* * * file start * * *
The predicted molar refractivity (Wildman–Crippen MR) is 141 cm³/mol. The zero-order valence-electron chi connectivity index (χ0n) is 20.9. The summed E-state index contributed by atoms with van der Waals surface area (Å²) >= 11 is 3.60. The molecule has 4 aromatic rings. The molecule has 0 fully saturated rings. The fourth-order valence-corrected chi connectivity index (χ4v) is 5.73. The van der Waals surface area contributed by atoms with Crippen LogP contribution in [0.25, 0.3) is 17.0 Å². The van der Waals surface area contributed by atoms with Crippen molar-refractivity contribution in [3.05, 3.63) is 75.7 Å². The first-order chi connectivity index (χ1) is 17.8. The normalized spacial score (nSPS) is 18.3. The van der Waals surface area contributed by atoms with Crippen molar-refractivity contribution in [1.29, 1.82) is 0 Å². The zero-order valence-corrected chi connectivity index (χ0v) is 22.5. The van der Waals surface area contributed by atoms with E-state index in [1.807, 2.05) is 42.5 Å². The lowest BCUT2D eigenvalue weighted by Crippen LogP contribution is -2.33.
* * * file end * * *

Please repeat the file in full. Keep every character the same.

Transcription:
The predicted molar refractivity (Wildman–Crippen MR) is 141 cm³/mol. The zero-order valence-electron chi connectivity index (χ0n) is 20.9. The summed E-state index contributed by atoms with van der Waals surface area (Å²) >= 11 is 3.60. The molecule has 4 aromatic rings. The molecule has 0 fully saturated rings. The fourth-order valence-corrected chi connectivity index (χ4v) is 5.73. The van der Waals surface area contributed by atoms with Crippen LogP contribution in [0.25, 0.3) is 17.0 Å². The van der Waals surface area contributed by atoms with Crippen molar-refractivity contribution in [3.05, 3.63) is 75.7 Å². The first-order chi connectivity index (χ1) is 17.8. The normalized spacial score (nSPS) is 18.3. The van der Waals surface area contributed by atoms with Crippen molar-refractivity contribution in [1.29, 1.82) is 0 Å². The zero-order valence-corrected chi connectivity index (χ0v) is 22.5. The van der Waals surface area contributed by atoms with E-state index in [1.807, 2.05) is 42.5 Å². The lowest BCUT2D eigenvalue weighted by Crippen LogP contribution is -2.33.